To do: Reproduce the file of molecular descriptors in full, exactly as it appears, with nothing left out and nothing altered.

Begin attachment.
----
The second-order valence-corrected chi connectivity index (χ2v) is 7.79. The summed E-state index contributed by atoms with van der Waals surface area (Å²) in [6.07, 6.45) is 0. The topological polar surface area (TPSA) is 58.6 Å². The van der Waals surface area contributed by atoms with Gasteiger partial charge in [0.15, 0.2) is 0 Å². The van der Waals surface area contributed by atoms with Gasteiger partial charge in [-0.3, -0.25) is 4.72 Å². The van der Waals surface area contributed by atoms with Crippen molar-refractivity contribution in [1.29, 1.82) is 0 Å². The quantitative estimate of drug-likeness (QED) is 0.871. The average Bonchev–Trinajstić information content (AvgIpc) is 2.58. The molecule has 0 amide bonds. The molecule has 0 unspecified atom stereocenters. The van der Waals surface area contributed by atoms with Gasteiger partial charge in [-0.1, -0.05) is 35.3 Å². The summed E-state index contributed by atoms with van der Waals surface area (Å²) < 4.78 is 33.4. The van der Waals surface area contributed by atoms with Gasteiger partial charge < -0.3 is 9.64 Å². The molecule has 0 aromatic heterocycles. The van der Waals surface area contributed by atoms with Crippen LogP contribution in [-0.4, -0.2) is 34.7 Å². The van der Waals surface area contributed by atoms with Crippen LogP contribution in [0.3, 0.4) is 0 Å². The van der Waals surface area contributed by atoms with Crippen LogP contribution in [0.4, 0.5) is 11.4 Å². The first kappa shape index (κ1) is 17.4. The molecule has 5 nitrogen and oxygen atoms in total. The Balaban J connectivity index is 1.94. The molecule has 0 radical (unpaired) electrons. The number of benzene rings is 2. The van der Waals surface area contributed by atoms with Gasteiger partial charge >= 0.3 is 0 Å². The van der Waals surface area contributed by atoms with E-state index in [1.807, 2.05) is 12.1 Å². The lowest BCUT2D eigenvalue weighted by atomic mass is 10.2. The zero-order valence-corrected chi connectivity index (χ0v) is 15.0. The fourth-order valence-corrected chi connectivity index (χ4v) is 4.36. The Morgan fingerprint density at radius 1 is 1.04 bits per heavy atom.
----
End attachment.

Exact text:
The second-order valence-corrected chi connectivity index (χ2v) is 7.79. The summed E-state index contributed by atoms with van der Waals surface area (Å²) in [6.07, 6.45) is 0. The topological polar surface area (TPSA) is 58.6 Å². The van der Waals surface area contributed by atoms with Gasteiger partial charge in [0.15, 0.2) is 0 Å². The van der Waals surface area contributed by atoms with Gasteiger partial charge in [-0.3, -0.25) is 4.72 Å². The van der Waals surface area contributed by atoms with Crippen molar-refractivity contribution in [1.29, 1.82) is 0 Å². The quantitative estimate of drug-likeness (QED) is 0.871. The average Bonchev–Trinajstić information content (AvgIpc) is 2.58. The molecule has 0 amide bonds. The molecule has 0 unspecified atom stereocenters. The van der Waals surface area contributed by atoms with Gasteiger partial charge in [-0.1, -0.05) is 35.3 Å². The summed E-state index contributed by atoms with van der Waals surface area (Å²) < 4.78 is 33.4. The van der Waals surface area contributed by atoms with Gasteiger partial charge < -0.3 is 9.64 Å². The molecule has 0 aromatic heterocycles. The van der Waals surface area contributed by atoms with Crippen LogP contribution in [-0.4, -0.2) is 34.7 Å². The van der Waals surface area contributed by atoms with Crippen LogP contribution in [0.3, 0.4) is 0 Å². The van der Waals surface area contributed by atoms with Crippen LogP contribution in [0.4, 0.5) is 11.4 Å². The first kappa shape index (κ1) is 17.4. The molecule has 5 nitrogen and oxygen atoms in total. The Balaban J connectivity index is 1.94. The molecule has 0 radical (unpaired) electrons. The number of benzene rings is 2. The van der Waals surface area contributed by atoms with Gasteiger partial charge >= 0.3 is 0 Å². The van der Waals surface area contributed by atoms with E-state index in [1.807, 2.05) is 12.1 Å². The lowest BCUT2D eigenvalue weighted by atomic mass is 10.2. The zero-order valence-corrected chi connectivity index (χ0v) is 15.0. The fourth-order valence-corrected chi connectivity index (χ4v) is 4.36. The Morgan fingerprint density at radius 1 is 1.04 bits per heavy atom.